Open Access
 Total Downloads : 381
 Authors : Roshny G. Kumar, K. Padmakumar
 Paper ID : IJERTV3IS091154
 Volume & Issue : Volume 03, Issue 09 (September 2014)
 Published (First Online): 29092014
 ISSN (Online) : 22780181
 Publisher Name : IJERT
 License: This work is licensed under a Creative Commons Attribution 4.0 International License
A VLSI Implementation of Floating Point CORDIC Coprocessor
Roshny G. Kumar
Assistant Professor
Department of Electronics and Communication Mar Baselios College of Engineering and Technology
Thiruvananthapuram, Kerala, India

Padmakumar
Sci/Eng SF
Flight Computer Division, VSSC, ISRO Thiruvananthapuram, Kerala, India
Abstract A floating point CORDIC coprocessor is designed which accepts inputs in the IEEE 754 double precision format. These are internally converted into 128 bit fixed point representation by a preprocessor. The CORDIC module operates in either the rotation or vectoring modes for circular, linear or hyperbolic systems to produce the result. The results after completion of the CORDIC iterations are reconverted into the IEEE 754 format by a postprocessor. Improved precision is obtained by the use of 128 bits during CORDIC iterations. This project has been implemented in Quartus II.
Keywords CORDIC, coprocessor, circular, linear, hyperbolic, IEEE 754

INTRODUCTION
Microprocessors are fast for numbercrunching but when it comes to computing trigonometric functions for navigation systems conventional architectures are not fast enough. Jack
E. Volder introduced COordinate Rotation DIgital Computer or CORDIC algorithm in 1959 in order to compute these functions. It was later on extended by John Walther to include hyperbolic and transcendental functions.
The CORDIC algorithm is a simple and efficient algorithm designed to meet these requirements with simple shift and addition operations. CORDIC algorithm has been adapted into a variety of applications like the 8087 math coprocessor, the HP35 calculator, radar signal processors and robotics. It is also useful in computing Discrete Fourier, Discrete Cosine, Singular Value Decomposition, matrix inversion and solving linear systems.
This paper implements a floating point CORDIC coprocessor that can be used for the computation of trigonometric, linear, hyperbolic functions and other transcendental functions like square roots and exponentiations. The inputs to the system are 64 bit and are in IEEE 754 double precision floating point format. It is internally converted to 128 bit fixed point format. The result is reconverted into 64 bit floating point format after the CORDIC iterations.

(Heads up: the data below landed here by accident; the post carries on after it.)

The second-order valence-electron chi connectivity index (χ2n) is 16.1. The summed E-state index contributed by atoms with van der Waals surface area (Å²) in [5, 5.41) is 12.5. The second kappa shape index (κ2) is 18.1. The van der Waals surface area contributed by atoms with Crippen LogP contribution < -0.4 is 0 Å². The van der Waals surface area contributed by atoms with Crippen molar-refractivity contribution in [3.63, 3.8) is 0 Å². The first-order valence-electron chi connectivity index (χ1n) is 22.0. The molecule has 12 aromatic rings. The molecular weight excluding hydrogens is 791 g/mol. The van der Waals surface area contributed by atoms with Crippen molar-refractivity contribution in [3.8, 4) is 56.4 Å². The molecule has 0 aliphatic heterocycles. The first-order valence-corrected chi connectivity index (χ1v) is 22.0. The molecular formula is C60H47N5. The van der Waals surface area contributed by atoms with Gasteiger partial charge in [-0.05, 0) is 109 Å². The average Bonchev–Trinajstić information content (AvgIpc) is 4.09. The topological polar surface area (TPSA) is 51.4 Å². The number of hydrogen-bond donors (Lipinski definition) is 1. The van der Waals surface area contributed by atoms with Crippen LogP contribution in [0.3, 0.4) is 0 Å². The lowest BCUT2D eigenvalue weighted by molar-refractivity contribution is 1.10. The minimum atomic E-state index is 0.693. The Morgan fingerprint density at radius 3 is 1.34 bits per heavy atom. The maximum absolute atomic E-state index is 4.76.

Fig. 1. Design Architecture
Fig. 2.

DESIGN ARCHITECTURE
The architecture for the coprocessor is as shown in Fig. 1. It consists of a preprocessor, the CORDIC, postprocessor and processor interface modules. The design is interfaced with a DSP processor.

Preprocessor
The preprocessor converts the floating point inputs from the processor into fixed point representation. The inputs follow the IEEE 754 double precision standardized format. This 64 bit representation is internally converted into 128 bit fixed representation to counter the loss of precision that occurs as a result of CORDIC iterations. This module also generates a 6 bit operation code or opcode based on the input from the processor to control the operation of the CORDIC module.

CORDIC
CORDIC algorithm is based on ancient geometric principles wherein all trigonometric functions can be computed through a series of vector rotations. The CORDIC rotator has two modes of operation: the rotation mode and the vectoring mode. In the rotation mode, the vector is rotated through a specified angle. The angle accumulator is initialized with the required angle and vector is rotated through fixed angles until the desired angle is obtained. In the vectoring mode, the input vector is rotated through whatever angle is necessary to align the result vector with the x axis [1].
The CORDIC algorithm was initially developed for the circular coordinate system by Jack Volder [2]. Later on it was extended to linear and hyperbolic systems [3]. The generalized CORDIC algorithm can be written as:
xi+1 = xi – Âµdiyi2i (1)
yi+1 = yi + dixi2i (2)
zi+1 = zi di ei (3)
where Âµ=1 and ei=tan1(2i) for circular system, Âµ=0 and ei=2i for linear system and Âµ= 1 and ei=tanh1(2i) for hyperbolic system [4].
In this design, the CORDIC module operates on the 128 bit inputs from the preprocessor. The opcode generated by the preprocessor determines whether the CORDIC operates in circular, linear or hyperbolic modes and activates it accordingly. It also determines whether the rotation or vectoring mode is used.
Normally serial shifters are used for shifting purposes. This requires more than one clock cycle to complete a single iteration of the CORDIC. Here barrel shifters are used which ensure that an iteration requires only one clock cycle.